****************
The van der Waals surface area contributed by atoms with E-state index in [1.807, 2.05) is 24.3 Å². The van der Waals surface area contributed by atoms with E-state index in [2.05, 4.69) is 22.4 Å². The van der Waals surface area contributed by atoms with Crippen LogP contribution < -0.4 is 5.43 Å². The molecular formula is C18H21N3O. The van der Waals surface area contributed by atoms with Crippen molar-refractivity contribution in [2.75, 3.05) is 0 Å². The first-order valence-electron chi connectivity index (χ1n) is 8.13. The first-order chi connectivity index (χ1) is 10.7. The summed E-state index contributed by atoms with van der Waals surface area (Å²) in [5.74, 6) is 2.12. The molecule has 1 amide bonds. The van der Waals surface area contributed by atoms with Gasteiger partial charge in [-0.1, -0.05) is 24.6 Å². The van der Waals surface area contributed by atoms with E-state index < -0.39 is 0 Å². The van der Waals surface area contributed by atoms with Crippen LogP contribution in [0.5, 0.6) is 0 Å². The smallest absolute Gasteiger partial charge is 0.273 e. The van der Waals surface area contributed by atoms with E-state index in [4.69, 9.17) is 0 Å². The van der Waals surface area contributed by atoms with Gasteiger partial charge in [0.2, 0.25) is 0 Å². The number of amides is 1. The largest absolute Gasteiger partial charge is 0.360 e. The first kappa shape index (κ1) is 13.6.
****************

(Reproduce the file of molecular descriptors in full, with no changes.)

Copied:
The van der Waals surface area contributed by atoms with E-state index in [1.807, 2.05) is 24.3 Å². The van der Waals surface area contributed by atoms with E-state index in [2.05, 4.69) is 22.4 Å². The van der Waals surface area contributed by atoms with Crippen LogP contribution < -0.4 is 5.43 Å². The molecular formula is C18H21N3O. The van der Waals surface area contributed by atoms with Crippen molar-refractivity contribution in [2.75, 3.05) is 0 Å². The first-order valence-electron chi connectivity index (χ1n) is 8.13. The first-order chi connectivity index (χ1) is 10.7. The summed E-state index contributed by atoms with van der Waals surface area (Å²) in [5.74, 6) is 2.12. The molecule has 1 amide bonds. The van der Waals surface area contributed by atoms with Gasteiger partial charge in [-0.1, -0.05) is 24.6 Å². The van der Waals surface area contributed by atoms with E-state index < -0.39 is 0 Å². The van der Waals surface area contributed by atoms with Crippen LogP contribution in [0.5, 0.6) is 0 Å². The smallest absolute Gasteiger partial charge is 0.273 e. The van der Waals surface area contributed by atoms with E-state index in [4.69, 9.17) is 0 Å². The van der Waals surface area contributed by atoms with Gasteiger partial charge in [0.2, 0.25) is 0 Å². The number of amides is 1. The largest absolute Gasteiger partial charge is 0.360 e. The first kappa shape index (κ1) is 13.6.